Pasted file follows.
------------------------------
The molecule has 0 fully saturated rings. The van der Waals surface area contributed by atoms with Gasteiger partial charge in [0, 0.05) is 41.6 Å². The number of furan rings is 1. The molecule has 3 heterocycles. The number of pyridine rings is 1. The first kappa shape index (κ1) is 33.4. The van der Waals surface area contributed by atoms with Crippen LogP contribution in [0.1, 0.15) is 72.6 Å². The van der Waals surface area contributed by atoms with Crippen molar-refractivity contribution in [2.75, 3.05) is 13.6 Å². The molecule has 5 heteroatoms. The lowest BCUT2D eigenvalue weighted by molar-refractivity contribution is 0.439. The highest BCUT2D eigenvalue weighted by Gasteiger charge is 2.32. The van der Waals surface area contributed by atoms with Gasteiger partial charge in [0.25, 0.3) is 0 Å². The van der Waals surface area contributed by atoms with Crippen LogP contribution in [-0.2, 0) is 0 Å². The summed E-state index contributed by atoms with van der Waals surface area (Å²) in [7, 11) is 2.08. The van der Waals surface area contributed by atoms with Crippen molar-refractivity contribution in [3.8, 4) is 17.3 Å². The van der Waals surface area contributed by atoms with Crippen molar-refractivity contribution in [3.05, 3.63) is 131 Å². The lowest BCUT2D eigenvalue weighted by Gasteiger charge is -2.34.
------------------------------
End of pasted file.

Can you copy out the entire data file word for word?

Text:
The molecule has 0 fully saturated rings. The van der Waals surface area contributed by atoms with Gasteiger partial charge in [0, 0.05) is 41.6 Å². The number of furan rings is 1. The molecule has 3 heterocycles. The number of pyridine rings is 1. The first kappa shape index (κ1) is 33.4. The van der Waals surface area contributed by atoms with Crippen LogP contribution in [0.1, 0.15) is 72.6 Å². The van der Waals surface area contributed by atoms with Crippen molar-refractivity contribution in [2.75, 3.05) is 13.6 Å². The molecule has 5 heteroatoms. The lowest BCUT2D eigenvalue weighted by molar-refractivity contribution is 0.439. The highest BCUT2D eigenvalue weighted by Gasteiger charge is 2.32. The van der Waals surface area contributed by atoms with Gasteiger partial charge in [0.25, 0.3) is 0 Å². The van der Waals surface area contributed by atoms with Crippen LogP contribution in [-0.2, 0) is 0 Å². The summed E-state index contributed by atoms with van der Waals surface area (Å²) in [7, 11) is 2.08. The van der Waals surface area contributed by atoms with Crippen molar-refractivity contribution in [3.8, 4) is 17.3 Å². The van der Waals surface area contributed by atoms with Crippen molar-refractivity contribution in [3.05, 3.63) is 131 Å². The lowest BCUT2D eigenvalue weighted by Gasteiger charge is -2.34.